Morris was named the president of the commission. The commissioners were paid $4 a day for their work, and were empowered to enter onto private property to undertake their duties; this was greeted with widespread hostility from property owners. The commissioners' chief engineer and surveyor, John Randel, Jr., said afterwards that he "was arrested by the Sheriff, on numerous suits instituted...for trespass and damage by...workmen, in passing over grounds, cutting off branches of trees. &c., to make surveys under instructions from the Commissioners."
At the meetings of the commission, the primary concern was what kind of layout the new area of the city should have, a rectilinear grid such as was used in Philadelphia, Savannah, Charleston and New Orleans, or a more complex systems utilizing circles, arcs or other patterns, such as L'Enfant had used in laying out Washington, D.C. In the end, the commission decided on the gridiron as being the most practical and cost-effective, as "straight-sided and right-angled houses are the most cheap to build and the most convenient to live in."
The commissioners published their plan in March 1811 in the form of an eight-foot map with an accompanying 54-page pamphlet. The grid had 12 primary north-south avenues roughly parallel to the shore of the Hudson River and numerous cross streets arranged in a regular right-angled grid. (Broadway, an existing road, was not included in the 1811 plan, and was added to the grid later.) Except in the north and south ends of the island, the avenues would begin with First Avenue on the east side and run through Twelfth Avenue in the west. In addition, where the island was wider, there would be four additional lettered avenues running from Avenue A eastward to Avenue D.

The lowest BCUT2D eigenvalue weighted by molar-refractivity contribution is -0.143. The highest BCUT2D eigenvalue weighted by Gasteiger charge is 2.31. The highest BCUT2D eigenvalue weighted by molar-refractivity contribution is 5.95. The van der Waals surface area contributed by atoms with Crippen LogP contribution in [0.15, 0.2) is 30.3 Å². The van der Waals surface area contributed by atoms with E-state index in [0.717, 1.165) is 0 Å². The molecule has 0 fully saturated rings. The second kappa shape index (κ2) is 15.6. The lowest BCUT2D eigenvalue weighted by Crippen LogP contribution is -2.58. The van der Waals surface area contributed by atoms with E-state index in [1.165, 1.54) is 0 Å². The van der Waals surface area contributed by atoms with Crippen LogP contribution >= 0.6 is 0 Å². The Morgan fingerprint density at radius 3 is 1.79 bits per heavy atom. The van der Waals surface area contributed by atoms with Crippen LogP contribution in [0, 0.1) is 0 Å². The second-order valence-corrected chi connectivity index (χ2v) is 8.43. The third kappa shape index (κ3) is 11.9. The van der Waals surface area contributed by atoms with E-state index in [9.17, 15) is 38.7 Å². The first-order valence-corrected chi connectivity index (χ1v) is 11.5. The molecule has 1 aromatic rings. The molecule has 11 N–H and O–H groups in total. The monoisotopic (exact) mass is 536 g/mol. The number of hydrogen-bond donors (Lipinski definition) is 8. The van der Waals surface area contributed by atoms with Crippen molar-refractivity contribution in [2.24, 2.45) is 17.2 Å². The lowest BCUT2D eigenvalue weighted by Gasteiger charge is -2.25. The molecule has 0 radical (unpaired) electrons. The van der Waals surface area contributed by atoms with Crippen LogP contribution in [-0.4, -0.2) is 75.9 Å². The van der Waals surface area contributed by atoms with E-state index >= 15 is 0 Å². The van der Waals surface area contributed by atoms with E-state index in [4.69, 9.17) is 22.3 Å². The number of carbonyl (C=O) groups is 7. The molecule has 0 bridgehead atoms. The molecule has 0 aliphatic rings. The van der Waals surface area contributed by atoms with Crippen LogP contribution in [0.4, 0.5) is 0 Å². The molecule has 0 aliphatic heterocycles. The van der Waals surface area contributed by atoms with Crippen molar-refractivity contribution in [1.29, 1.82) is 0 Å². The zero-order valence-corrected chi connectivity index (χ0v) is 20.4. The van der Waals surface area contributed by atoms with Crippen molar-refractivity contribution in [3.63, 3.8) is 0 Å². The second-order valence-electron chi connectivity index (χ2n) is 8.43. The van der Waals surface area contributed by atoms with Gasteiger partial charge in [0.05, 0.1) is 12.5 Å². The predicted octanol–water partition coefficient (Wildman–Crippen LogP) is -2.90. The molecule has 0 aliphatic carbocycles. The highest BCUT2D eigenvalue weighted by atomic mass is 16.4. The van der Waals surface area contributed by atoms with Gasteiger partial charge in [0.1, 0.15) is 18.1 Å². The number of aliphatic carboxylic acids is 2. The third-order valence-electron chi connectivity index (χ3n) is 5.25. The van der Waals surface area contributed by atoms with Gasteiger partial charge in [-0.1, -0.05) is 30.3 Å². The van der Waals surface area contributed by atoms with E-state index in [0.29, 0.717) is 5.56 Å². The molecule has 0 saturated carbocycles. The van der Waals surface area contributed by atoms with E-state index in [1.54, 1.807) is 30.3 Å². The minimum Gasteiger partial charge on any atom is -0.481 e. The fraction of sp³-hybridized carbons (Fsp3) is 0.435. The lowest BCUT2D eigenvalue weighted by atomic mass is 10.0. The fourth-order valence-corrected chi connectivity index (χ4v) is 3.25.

There would also be 155 orthogonal cross streets. The location of the cross streets was fixed at the boundaries of 5-acre (20,000 m2) parcels into which the land had previously been divided. The basepoint for the cross streets was First Street: this was a short and inconspicuous street, which still exists, and originally ran from the intersection of Avenue B and Houston Street to the intersection of the Bowery and Bleecker Street. Peretz Square, a small triangular sliver park where Houston Street, First Street and First Avenue meet marks the spot where the grid takes hold.
Each avenue was to be 100 feet (30 m) wide. The avenues in the center of the island were to be separated by 922 feet (281 m), and the avenues along the waterfront were to be slightly closer. The operating theory was that street frontage near the piers would be more valuable than the landlocked interior, the waterfront being the location of commerce and industry of the time, and so it would be to everyone's benefit to place avenues closer together at the island's edges.
The numbered streets running east-west are 60 feet (18 m) wide, with about 200 feet (61 m) between each pair of streets, resulting in a grid of approximately 2,000 long, narrow blocks. With each combined street and block adding up to about 260 feet (79 m), there are almost exactly 20 blocks per mile. Fifteen crosstown streets were designated as 100 feet (30 m) wide: 14th, 23rd, 34th, 42nd, 57th, 72nd, 79th, 86th, 96th, 106th, 116th, 125th, 135th, 145th and 155th Streets.